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Depiction of the brain interpreting what the eye reads

How to Know They Read the Syllabus: Quiz Questions and Beyond

Tue Aug 28, 2018 at 07:30 AM

See this Teaching Tip as a 3-minute video.

This phrase expresses our frustration when students asking for information you have painstakingly provided in the designated course document. But let’s admit it: we are in a habit of glossing over long documents filled with policy language. So how can students be held accountable to the contentand understand its value to their success? Using a syllabus quiz has become a popular strategy, but there are additional authentic ways to make students adept syllabus navigators.

Write strategic syllabus quiz questions.

A multiple-choice syllabus quiz at least guarantees additional contact with syllabus text, but ask questions that require more than a keyword search. Get students to think about situations for consulting the syllabus. Use questions to give students a preview of what they will learn. Here are a few examples:

  • What happens if I am out of class for more than a week due to illness?
  • How many class sessions will be held online?
  • Are we having class on the day before Thanksgiving?
  • During which week will we start conducting primary research?
  • How do I turn in assignments? 
  • If campus is closed due to weather, what happens next?

Invite students to express concerns.

I end my course orientation quiz by asking a yes/no question like, “Based on the syllabus content and quiz questions, are you concerned about your ability to succeed in the course?” If students answer “yes,” the question allows students to write an explanation. Whether or not students add detail, I follow up with each student who answers “yes,” as we can often quell these concerns from Week 1. For faculty with larger courses, I recommend following up with students with a stock message inviting them to visit you during office hours, consult their academic adviser, or email you.

Start (or end) each week with the syllabus.

It can be challenging to consult the syllabus continually. Start each week with the question “Where are we in the syllabus?” This gives students plenty of practice with the syllabus’ organization and reinforces that class activities are planned within the larger design of the course.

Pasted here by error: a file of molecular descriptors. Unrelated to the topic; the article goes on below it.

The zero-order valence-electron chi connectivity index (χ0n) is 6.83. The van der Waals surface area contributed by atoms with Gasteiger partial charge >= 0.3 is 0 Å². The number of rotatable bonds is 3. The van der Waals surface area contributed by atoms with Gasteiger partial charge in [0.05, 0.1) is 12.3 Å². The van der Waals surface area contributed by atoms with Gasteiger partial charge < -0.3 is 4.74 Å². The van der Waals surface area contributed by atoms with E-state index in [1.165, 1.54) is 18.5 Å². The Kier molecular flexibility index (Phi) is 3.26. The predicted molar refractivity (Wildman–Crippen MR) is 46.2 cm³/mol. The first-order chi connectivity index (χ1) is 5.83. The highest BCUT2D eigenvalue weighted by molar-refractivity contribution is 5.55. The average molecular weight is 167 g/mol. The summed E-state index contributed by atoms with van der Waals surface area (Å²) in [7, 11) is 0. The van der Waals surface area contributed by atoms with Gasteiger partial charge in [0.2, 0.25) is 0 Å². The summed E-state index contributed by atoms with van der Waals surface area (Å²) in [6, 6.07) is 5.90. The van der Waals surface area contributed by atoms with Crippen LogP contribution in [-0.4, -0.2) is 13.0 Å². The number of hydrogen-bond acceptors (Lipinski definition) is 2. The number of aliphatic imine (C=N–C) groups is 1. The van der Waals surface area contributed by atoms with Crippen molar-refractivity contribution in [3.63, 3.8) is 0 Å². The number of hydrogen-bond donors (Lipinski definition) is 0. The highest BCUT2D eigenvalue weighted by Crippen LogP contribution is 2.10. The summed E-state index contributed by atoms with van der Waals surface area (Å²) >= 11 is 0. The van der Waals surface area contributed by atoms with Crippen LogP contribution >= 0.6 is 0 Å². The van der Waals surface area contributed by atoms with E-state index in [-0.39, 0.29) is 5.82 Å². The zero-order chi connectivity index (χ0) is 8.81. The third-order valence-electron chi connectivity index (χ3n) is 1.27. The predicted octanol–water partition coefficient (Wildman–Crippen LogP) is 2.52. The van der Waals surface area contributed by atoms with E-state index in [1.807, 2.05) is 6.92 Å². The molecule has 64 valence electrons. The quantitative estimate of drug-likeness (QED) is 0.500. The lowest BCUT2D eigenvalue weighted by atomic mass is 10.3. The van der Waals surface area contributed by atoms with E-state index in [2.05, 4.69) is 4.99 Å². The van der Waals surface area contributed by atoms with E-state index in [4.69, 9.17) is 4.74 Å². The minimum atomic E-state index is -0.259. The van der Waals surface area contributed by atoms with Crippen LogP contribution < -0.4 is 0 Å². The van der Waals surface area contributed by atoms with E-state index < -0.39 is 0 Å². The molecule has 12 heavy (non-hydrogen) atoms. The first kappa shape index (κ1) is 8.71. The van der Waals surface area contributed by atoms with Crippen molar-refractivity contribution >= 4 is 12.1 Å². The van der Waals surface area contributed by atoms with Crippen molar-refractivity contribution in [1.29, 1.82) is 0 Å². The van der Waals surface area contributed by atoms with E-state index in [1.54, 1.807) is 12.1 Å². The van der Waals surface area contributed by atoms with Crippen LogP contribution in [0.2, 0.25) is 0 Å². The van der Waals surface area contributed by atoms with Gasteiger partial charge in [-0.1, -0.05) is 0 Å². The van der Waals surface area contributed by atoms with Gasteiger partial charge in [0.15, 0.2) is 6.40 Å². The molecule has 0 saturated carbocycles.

Ask students to link class activities to course learning outcomes.

Course learning outcomes appear early in the syllabus, but are often glossed over. Connecting individual activities to learning outcomes shows students how they are building their observable skills, which makes them more invested in giving each activity their best effort.

Invite directed student feedback on the syllabus.

This works best at the beginning of the semester, but can be done at any point. To avoid being met with blank stares, use a survey or note cards in class to ask students 1-3 pointed questions:

  • What do you most appreciate about this course’s syllabus design?
  • What seems to be missing? What extra information would be helpful to include in the syllabus?
  • Should any of these policies be reconsidered? Why?
  • What would make this syllabus easier to use?

Whenever students provide feedback, follow up by explaining how you have considered the feedback.

Refer to the syllabus in class and homework activities.

Show students that the syllabus is also your roadmap. By referring to the syllabus explicitly, you communicate its value and relevance beyond Day 1.

Syllabus Resources at OU

For more syllabus design considerations, visit CETL’s Syllabus Resources page.

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Written and designed by Christina Moore, Center for Excellence in Teaching and Learning at Oakland University. Others may share and adapt under Creative Commons License CC BY-NC.

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